So I’ll be spending my summer focusing on the cricket, athletics, boxing, along with all the various other Olympics' hooplah and doubtless getting drawn into Euro 2012, when it eventually kicks off (does anyone actually know someone who intends on travelling to Eastern Europe for the Euros, I certainly don’t?), in the hope that this might provide sufficient a distraction for me to be able to ignore the constant cacophony of transfer rumours, until such a time as there is hard and fast proof of any definitive transactions.

Meanwhile, as ever at this time of the year, there’s still the none too insignificant matter of having to rustle up a thousand quid by 1st June, in order to renew my season ticket and so as to avoid Arsenal Cold Turkey completely, there’s the prospect of alleviating withdrawal symptoms with a temporary Gooner fix, on 6th June, in the form of a Q & A session with Ivan “sustainable business model” Gazides.

I’ve been to one of these gigs previously, where I was intent on laying into Ivan about matching the club’s off pitch achievements, with our on pitch ambition. Yet as hard as I tried to dislike the fella, I have to admit that Gazides is such an incredibly smooth operator, that along with virtually everyone else in the audience, I came away from this event, thinking that he’s not such a bad bloke, with Gazides having successfully snowed us all into believing that we shared the same desire for the club’s successful future.

However I sense that there’s an ever-rising tide of dissatisfaction amongst my red & white brethren with the current status quo and an absentee landlord who appears perfectly happy not to meddle in the club’s affairs, so long as the cash registers continue to ring loud and clear. From what I’ve perceived, it seems to me that American accents are ever more prevalent in the corridors of power at the Arsenal (eg. the "Septic" who’s succeeded Amanda Docherty as the club’s PR chief) and that Silent Stan has installed a series of “yes men” (and women) to run his “business” profitably. As much as these suits might claim that they share our dreams and that they aspire to achieving silverware, it seems evident to me that this will simply not occur at the expense of our healthy balance sheet.

Although there was a loud hue and cry when Alisher Usmanov was originally mooted as a potential sugar-daddy, I have to wonder if all these Gooners continue to sit astride their moral high-horse when it comes to this matter. At the end of the day, I very much doubt that there are many fortunes that have been amassed in an entirely ethical fashion, whether the money is a result of an association with a modern day mafia, or whether it dates back to an ancient investment in the slave trade.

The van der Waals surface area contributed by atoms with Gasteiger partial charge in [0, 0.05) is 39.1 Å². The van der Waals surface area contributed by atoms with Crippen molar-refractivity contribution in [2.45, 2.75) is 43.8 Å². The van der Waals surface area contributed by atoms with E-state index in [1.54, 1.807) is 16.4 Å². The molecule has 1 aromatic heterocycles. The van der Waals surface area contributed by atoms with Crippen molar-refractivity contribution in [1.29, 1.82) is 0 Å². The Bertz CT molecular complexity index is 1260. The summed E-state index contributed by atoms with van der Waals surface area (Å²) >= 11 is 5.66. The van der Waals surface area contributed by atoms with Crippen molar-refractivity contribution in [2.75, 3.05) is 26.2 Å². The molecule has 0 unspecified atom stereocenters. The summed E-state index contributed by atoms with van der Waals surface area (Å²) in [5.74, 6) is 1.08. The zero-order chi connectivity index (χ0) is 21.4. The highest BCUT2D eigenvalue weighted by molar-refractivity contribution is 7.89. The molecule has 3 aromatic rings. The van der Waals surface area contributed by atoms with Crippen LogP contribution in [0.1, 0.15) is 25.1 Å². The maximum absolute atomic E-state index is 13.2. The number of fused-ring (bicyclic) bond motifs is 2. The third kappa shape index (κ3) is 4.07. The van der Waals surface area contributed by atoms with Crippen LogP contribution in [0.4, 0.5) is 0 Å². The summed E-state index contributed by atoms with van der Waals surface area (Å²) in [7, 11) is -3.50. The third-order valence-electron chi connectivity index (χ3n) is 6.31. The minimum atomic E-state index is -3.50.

In this respect, are we seriously going to draw a “can’t beat ‘em, won’t join ‘em” line in the sand, whereby we accept that from here on in, the Gunners are never going to have anything but the occasional fortunate tilt at a knockout trophy, on account of our point blank refusal to entertain the idea of a generous philanthropist, due to the fact that they all have skeletons in their closets and ulterior motives?

Or are we going to wait for a knight who’s shining armour is a just slightly more lustrous (or slightly less offensive) than that of Alisher Usmanov. Here we have the 2nd richest person in the country (who just happens to be seriously "liquid" at present after having pocketed billions from the flotations of Facebook and Megafon!), who seems desperately keen to align himself with the Arsenal, but so long as the current regime are intent on resisting his advances, it’s fairly likely that eventually he will look elsewhere.

Is it seriously the case that there are Gooners out there of such strict moral conviction, that they’d prefer to see the Gunners limping along for the forseeable future, scrabbling every season for continued Champions League qualification, rather than accept the almost inevitable course of our morally bankrupt sport? If so, pray tell me, exactly how would it sit with you, should Usmanov eventually decide to invest several hundred million down the wrong end of the Seven Sisters Road, purely out of spite?

Personally I would’ve much preferred to have not seen Chelsea win the Champions League and be able to lord it over us with their conquest of the big-eared trophy. Nevertheless, at least there was plenty of mileage to be had along the way, out of the agonies of the auld enemy. But as I reveled in all that Schadenfreude, thinking of the relief they must have felt when Bayern scored on 84 mins and then when Doddier conceded the penalty in extra-time, only for all this hope to evaporate moments later, in football’s typically fickle and most cruel fashion, I couldn’t escape the thought that, but for the hapless incompetence of  Marton Fullop,at the Hawthornes, it would’ve been us suffering all the anguish of Spurs parlous predicament.

Mercifully, after such a bad start to the season and having virtually given up any hope of maintaining our Champions League run, most Gooners have been satiated by the opportunity to retain our seat at Europe’s top table. But if it wasn’t for poor Fullop’s (worst ever?) Premiership debut and two gift-wrapped goals from the Baggies minder, we’d have probably been up in arms right now, demanding a revolution!

Enjoy your Summer
Keep the Faith
Big Love